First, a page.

Interestingly enough, this is the first Extreme Edition CPU I’ve had the opportunity to review since I started at AnandTech. The first Intel Extreme I’ve actually ever spent any time with, even. So I was definitely intrigued. This is more than overkill for my use cases, but damn if I wasn’t psyched to benchmark it. My reaction was actually akin to a clip from Top Gear that I’m rather fond of:

So, anyways, the i7-4930MX. It’s a quad-core, eight thread CPU clocked at 3GHz and a max turbo that’s nearly at the magical 4GHz mark. The 57W TDP of the CPU alone is more than the entire thermal envelope of the last notebook I reviewed....times two and a half. As such, this is the fastest notebook we’ve got on our charts, though we'll be updating these shortly when we add a second i7-4930XM equipped MSI GT70 to the list.

Cinebench R11.5 - Multi-Threaded Benchmark

Cinebench R11.5 - Single-Threaded Benchmark

x264 HD 5.x

x264 HD 5.x

The primary points of comparison for our Eurocom X5 test unit are the MSI GT70 Dragon and the Mythlogic (Clevo P157SM) – as outlined in the introduction, the two have a fair amount of similarity in specification and target market. The two key performance differences come in the CPU – the MSI had the i7-4700MQ (2.4GHz base, 3.4GHz turbo) and the P157SM has an i7-4900MQ (2.8GHz base, 3.8GHz Turbo) – and storage, with the MSI’s multi-mSATA SSD RAID configuration and Mythlogic's 512GB mSATA.

It’s interesting to look at the MSI, which is by all accounts an extremely powerful computer, and see how much faster the Eurocom’s Extreme Edition processor is in some of the CPU intensive tasks. It’s awesome. There has never been a faster mobile processor, and that makes this (and every other) Extreme Edition CPU special. On the other hand, the i7-4900MQ is basically half the price and in several benchmarks it delivers higher performance, suggesting there are other factors at play.

Unless your name is Smaug and you live in a castle buried in gold, I don’t think the Extreme Edition is necessarily the most prudent financial decision. But bragging rights cost money, and so does the cutting edge in performance. Now, to top this, I want a mobile hex. That’d really be something.

PCMark 7 (2013)

Futuremark 3DMark (2013)

Futuremark 3DMark (2013)

Futuremark 3DMark (2013)

Futuremark 3DMark 11

3DMark basically tells a similar story, again with the fastest systems swapping places. Drivers are likely playing more of a role here as well, and our test drivers on the Eurocom are slightly older than what we used with the Mythlogic. Let's see how things go in actual games.

In and Around the Eurocom X5 Gaming Performance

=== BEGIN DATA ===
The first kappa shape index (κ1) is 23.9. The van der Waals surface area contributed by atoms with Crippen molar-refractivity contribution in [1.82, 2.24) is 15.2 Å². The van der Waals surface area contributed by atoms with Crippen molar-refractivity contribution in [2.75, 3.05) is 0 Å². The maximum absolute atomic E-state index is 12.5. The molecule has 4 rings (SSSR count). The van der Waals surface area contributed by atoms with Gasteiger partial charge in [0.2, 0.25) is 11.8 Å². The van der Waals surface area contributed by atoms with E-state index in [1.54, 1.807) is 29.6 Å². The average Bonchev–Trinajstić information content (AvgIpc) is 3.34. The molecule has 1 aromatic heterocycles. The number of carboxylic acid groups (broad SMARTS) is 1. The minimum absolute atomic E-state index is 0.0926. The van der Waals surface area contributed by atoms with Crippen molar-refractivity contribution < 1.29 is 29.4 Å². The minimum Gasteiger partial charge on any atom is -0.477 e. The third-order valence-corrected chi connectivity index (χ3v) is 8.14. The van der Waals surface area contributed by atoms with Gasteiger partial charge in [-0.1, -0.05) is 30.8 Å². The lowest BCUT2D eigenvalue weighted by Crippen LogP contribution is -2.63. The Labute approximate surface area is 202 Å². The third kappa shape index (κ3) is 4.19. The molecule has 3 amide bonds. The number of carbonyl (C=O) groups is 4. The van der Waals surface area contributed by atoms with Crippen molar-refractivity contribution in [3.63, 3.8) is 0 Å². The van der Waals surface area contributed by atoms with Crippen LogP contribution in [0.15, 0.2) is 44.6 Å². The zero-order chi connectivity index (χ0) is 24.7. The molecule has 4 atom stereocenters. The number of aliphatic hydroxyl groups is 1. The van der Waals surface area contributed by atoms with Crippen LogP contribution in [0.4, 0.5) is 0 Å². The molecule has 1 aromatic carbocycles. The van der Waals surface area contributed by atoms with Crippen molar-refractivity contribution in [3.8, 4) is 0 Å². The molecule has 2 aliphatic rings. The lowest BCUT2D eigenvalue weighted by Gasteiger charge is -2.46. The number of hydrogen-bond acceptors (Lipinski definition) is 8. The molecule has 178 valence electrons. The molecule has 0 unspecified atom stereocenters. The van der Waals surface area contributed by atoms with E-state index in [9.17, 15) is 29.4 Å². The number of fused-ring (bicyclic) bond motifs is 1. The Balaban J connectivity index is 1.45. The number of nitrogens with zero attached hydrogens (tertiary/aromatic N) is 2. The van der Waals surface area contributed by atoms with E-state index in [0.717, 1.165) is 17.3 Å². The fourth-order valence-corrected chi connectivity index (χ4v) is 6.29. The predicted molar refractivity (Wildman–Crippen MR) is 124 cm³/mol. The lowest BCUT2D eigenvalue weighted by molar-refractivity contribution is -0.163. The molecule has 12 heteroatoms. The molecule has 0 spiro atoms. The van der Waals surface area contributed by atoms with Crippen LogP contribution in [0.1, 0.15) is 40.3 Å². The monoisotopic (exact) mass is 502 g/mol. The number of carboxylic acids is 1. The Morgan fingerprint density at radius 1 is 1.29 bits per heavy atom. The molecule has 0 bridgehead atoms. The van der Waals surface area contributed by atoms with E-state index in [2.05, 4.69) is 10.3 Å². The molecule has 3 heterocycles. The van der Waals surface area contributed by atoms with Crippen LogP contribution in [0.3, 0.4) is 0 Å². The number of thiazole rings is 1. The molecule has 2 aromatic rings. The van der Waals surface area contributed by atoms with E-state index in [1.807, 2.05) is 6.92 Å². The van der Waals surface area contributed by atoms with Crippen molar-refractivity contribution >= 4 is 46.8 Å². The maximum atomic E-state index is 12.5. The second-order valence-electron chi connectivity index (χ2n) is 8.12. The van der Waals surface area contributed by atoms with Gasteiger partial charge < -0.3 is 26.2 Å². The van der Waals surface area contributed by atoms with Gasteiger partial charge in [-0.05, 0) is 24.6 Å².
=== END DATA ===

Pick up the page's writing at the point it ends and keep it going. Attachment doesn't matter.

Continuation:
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  • Braincruser - Monday, September 2, 2013 - link

    Are there thermals? Also FIRST! Reply
  • DigitalFreak - Monday, September 2, 2013 - link

    Is your life so pathetic that you need a "first" post? Reply
  • Hubb1e - Monday, September 2, 2013 - link

    A lot of words about industrial design where it clearly doesn't matter to the end users. The appeal of these is choosing components. Those who do care are welcome to pay more for it. I prefer plain to gaudy any day anyway. Reply
  • ShieTar - Monday, September 2, 2013 - link

    I second that. More specifically, "overwhelming blackness" actually sounds good to me. When I sit in a darkened room staring at my Notebook-Screen, chances are I do not want to see anything except the screen itself. Either I am watching a movie on it, or I am playing some deeply immersing game, but in any way having a colored dragon in my field of view won't usually help the experience. Reply
  • madmilk - Monday, September 2, 2013 - link

    This isn't plain by any stretch of the imagination. Why can't Clevo just use black matte plastic consistently all around, without weird bevels, trims and LED audio meters? Reply
  • nostriluu - Monday, September 2, 2013 - link

    This is only because the writer's comprehension of industrial design is childish. Reply
  • asasione - Monday, September 2, 2013 - link

    Come someone from Anandtech please let me know if they are planning on reviewing the P370M/SM or P375M/SM with dual Nvidia 780M anytime in the near future Reply
  • lololol - Monday, September 2, 2013 - link

    LOL? 32 GB RAM using Microsoft 7 Home Premium... FAIL! Reply
  • ddriver - Monday, September 2, 2013 - link

    Upgrade to unlock kinda deal (on a better day I'd call it scam). Cheaper windows drops the price a bit but makes some of the memory you paid for inaccessible, pay extra to ms for upgrade to get it all working without hurting the margins of the laptop manufacturer. Reply
  • rpgfool1 - Monday, September 2, 2013 - link

    Seems like the notebook I want. Looking at several Clevo resellers for the P177SM and some are getting $50 off $1350+. Lowest prices are from Pro-Star, LPC-Digital, and PowerNotebooks. Mythologic sells it the most expensive, followed by Eurocom. I know the Alienware 17 and Razer Blade Pro cost more, but the Clevo P177SM seem to have more options available. Reply

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